When most of us began our diving journey, we envisioned ourselves in turquoise waters, exploring vibrant coral reefs and swimming through shoals of shimmering fish. That, and hanging out on a white sand beach, sipping on coconut water during surface intervals (go on, tell us we're wrong). There's something so mesmerizing about coral reefs, that no matter how many times you've been coral diving, you keep coming back for more. Having travelled around the globe, diving in world-renowned spots including Indonesia and Egypt, we've come up with our top contenders for the best coral diving in the world:
Tubbataha Reef, Philippines
As part of the Coral Triangle, the Philippines had to be on our list of the best coral diving in the world. With over 7,000 islands, the Philippines has dive sites left, right, and centre. And Tubbataha Natural Park in the Sulu Sea is a particularly special one. Declared a UNESCO World Heritage Site in 1993, the park spans 96,828 hectares, and is a haven for marine creatures and sea birds.
Tubbataha is only accessible by liveaboard (part of what makes this dive site so special), and the diving season is a brief window from March to June, due to rough seas at other times of the year. Inside the park, you'll discover two large atolls (aptly named North and South) and a smaller reef, the Jessie Beazley Reef.
Thanks to its remote location, Tubbataha's reefs are in great condition (despite recent bleaching events), supporting 360 species of coral and 600 species of fish. The Jessie Beazley Reef in particular is fantastic for coral diving, with some beautiful Acropora and Porites species. If that wasn't enough, it's also a hotspot for whitetip and blacktip reef sharks, with occasional sightings of pelagic species such as manta rays, eagle rays, hammerhead sharks and thresher sharks.
Raja Ampat, Indonesia
No list of the best coral diving in the world would be complete without including Indonesia. Indonesia (another member of the Coral Triangle) has countless coral reefs. You'll find them hidden away on remote islands that are hard to reach, or mere steps from the shore in famous tourist destinations like Bali. Our go-to for coral diving in Indonesia is Raja Ampat, a group of far-flung islands on the western tip of Indonesia.
Raja Ampat has earned its reputation as a diving mecca with over 500 species of coral (40 that are endemic to the region) and a jaw-dropping 3,000 species of fish. Cape Kri is hand's down the most famous dive site in the area, and holds the record for the most fish species recorded on a single dive: 374!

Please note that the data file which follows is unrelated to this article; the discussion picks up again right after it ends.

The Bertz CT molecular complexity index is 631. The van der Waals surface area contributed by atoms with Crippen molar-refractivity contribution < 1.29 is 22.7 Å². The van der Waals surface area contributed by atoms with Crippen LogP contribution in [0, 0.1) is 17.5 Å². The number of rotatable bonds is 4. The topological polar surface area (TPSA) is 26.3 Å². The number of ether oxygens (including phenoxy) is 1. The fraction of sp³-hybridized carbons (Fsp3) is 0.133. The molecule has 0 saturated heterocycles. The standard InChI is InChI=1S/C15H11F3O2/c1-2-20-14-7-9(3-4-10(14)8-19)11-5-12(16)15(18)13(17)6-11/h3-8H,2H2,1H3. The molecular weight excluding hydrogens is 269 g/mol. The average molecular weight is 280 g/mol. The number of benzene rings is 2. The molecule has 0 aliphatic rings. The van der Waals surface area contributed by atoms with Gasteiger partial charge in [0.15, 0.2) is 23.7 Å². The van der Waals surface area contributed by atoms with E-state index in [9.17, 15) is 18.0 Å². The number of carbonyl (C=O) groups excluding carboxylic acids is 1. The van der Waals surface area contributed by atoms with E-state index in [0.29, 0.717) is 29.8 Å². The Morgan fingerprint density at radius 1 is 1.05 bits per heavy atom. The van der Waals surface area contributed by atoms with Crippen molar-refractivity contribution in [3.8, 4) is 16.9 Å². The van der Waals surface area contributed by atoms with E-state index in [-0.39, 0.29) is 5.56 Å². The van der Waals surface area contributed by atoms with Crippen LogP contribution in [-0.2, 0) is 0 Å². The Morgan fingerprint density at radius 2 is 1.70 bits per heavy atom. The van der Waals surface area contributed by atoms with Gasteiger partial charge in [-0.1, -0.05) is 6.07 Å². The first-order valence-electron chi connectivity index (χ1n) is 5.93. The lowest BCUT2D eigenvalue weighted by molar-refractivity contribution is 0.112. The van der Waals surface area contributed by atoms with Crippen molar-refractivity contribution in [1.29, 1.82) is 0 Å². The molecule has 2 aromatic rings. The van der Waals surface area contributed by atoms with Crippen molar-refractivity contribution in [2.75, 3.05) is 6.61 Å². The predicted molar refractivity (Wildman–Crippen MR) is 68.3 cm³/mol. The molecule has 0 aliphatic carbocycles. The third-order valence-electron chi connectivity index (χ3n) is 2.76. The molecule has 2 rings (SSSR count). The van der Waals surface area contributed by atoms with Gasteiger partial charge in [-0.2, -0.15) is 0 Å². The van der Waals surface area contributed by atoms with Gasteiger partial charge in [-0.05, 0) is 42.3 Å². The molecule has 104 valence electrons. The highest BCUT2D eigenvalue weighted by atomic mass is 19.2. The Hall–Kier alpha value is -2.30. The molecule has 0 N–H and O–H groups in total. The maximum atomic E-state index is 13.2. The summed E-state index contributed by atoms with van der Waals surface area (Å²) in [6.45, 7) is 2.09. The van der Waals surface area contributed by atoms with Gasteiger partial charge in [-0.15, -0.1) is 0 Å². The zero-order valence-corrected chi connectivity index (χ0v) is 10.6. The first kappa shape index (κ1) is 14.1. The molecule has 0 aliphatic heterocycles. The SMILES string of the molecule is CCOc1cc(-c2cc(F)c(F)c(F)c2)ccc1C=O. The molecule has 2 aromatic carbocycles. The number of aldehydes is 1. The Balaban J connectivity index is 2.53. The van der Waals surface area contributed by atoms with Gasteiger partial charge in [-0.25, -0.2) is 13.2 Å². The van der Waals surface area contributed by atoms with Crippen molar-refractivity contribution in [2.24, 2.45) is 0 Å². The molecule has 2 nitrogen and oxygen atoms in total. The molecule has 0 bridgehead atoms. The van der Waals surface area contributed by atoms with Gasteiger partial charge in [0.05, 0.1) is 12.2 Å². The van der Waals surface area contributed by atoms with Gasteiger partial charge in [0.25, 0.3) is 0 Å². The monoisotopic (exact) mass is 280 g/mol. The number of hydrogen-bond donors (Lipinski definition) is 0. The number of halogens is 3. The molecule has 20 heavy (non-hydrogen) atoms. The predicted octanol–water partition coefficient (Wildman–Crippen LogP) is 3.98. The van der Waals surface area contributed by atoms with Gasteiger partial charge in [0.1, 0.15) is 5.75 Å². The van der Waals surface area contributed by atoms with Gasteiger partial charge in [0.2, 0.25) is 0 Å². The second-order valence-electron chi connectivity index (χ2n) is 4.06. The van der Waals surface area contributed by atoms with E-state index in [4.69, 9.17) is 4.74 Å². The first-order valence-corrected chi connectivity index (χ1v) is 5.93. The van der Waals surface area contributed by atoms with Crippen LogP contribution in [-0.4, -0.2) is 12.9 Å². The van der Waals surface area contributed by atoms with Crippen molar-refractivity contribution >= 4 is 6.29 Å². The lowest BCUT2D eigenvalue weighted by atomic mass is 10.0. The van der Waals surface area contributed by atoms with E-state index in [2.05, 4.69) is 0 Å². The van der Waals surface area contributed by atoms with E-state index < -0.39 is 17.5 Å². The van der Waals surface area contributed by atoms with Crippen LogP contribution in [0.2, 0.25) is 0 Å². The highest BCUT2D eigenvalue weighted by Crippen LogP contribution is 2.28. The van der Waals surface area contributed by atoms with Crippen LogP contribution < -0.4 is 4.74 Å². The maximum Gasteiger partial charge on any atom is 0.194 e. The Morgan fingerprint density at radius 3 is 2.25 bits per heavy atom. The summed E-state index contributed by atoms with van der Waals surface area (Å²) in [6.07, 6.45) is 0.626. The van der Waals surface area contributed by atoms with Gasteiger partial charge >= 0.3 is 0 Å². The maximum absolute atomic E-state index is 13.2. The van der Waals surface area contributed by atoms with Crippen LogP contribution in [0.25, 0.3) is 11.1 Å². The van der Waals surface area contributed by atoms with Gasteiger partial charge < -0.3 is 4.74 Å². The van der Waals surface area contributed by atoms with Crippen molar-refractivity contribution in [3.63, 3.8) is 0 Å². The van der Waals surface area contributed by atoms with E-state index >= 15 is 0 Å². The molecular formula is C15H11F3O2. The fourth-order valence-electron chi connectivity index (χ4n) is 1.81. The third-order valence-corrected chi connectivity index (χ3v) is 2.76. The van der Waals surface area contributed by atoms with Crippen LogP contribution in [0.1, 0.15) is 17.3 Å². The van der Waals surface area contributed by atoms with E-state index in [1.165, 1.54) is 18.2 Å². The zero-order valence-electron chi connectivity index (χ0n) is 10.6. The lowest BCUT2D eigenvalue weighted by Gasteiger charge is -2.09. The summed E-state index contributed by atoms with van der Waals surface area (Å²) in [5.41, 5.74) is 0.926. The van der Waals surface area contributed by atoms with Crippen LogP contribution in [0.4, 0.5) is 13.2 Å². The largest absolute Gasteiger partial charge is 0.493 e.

While Raja Ampat is known for its soft corals (it's home to huge gorgonian sea fans and a large variety of mushroom corals), hard coral fans won't be disappointed, as Raja Ampat has ten times the number of hard coral species than the Caribbean.
Red Sea, Egypt
A little closer to home, the Red Sea in Egypt is a firm contender when it comes to the best coral diving in the world. One of the 'Seven Wonders of the Underwater World', the Red Sea is home to 1,100 fish species (an estimated 20% are found nowhere else in the world, such as the Red Sea Pipefish and the Picasso Triggerfish), and over 200 species of hard and soft coral.
Hurghada is one of our favourite areas to dive in the Red Sea. It's a great jumping-off point for Egypt liveaboards and a good base for day trips to the Abu Nuhas wrecks and the Giftun Islands. Just off the shore at the Oberoi Sahl Hasheesh, there's a fantastic house reef with healthy corals, reef fish, as well as larger species like sharks, dolphins and blue spotted rays.
Otherwise, small Giftun Island, around 60-minutes by boat from Hurghada, is one of the best sites in the area for coral diving. A fun drift dive for experienced divers, you'll pass along a vertical wall that, at its shallower depths, is known as the Gorgonian Reef (thanks to its abundance of swaying sea fans).
Kimbe Bay, Papua New Guinea
In the marine biology community, Kimbe Bay in Papua New Guinea is fondly nicknamed the Coral Crucible. With a name like that, it's no surprise that it's home to some of the best coral diving in the world. This tiny area, around the same size as California, is home to roughly 400 species of coral, 860 species of reef fish and ten species of cetaceans.
Not only is Kimbe Bay a part of the Coral Triangle, but 60% of all Coral Triangle reef species are found in its waters. There are a variety of dive sites (each as impressive as the last), with brightly coloured corals, anemones and a bounty of reef fish. If you're one for wreck diving, 'The Zero' - a wreck of a Japanese Aircraft - is a must-dive, it's surrounded by coral bommies and hosts several species such as gobies, lobsters and eight-banded butterflyfish.
Feeling inspired to visit the best coral diving sites in the world? Get in touch with our team to learn how you can see these incredible diving destinations on your next dive holiday.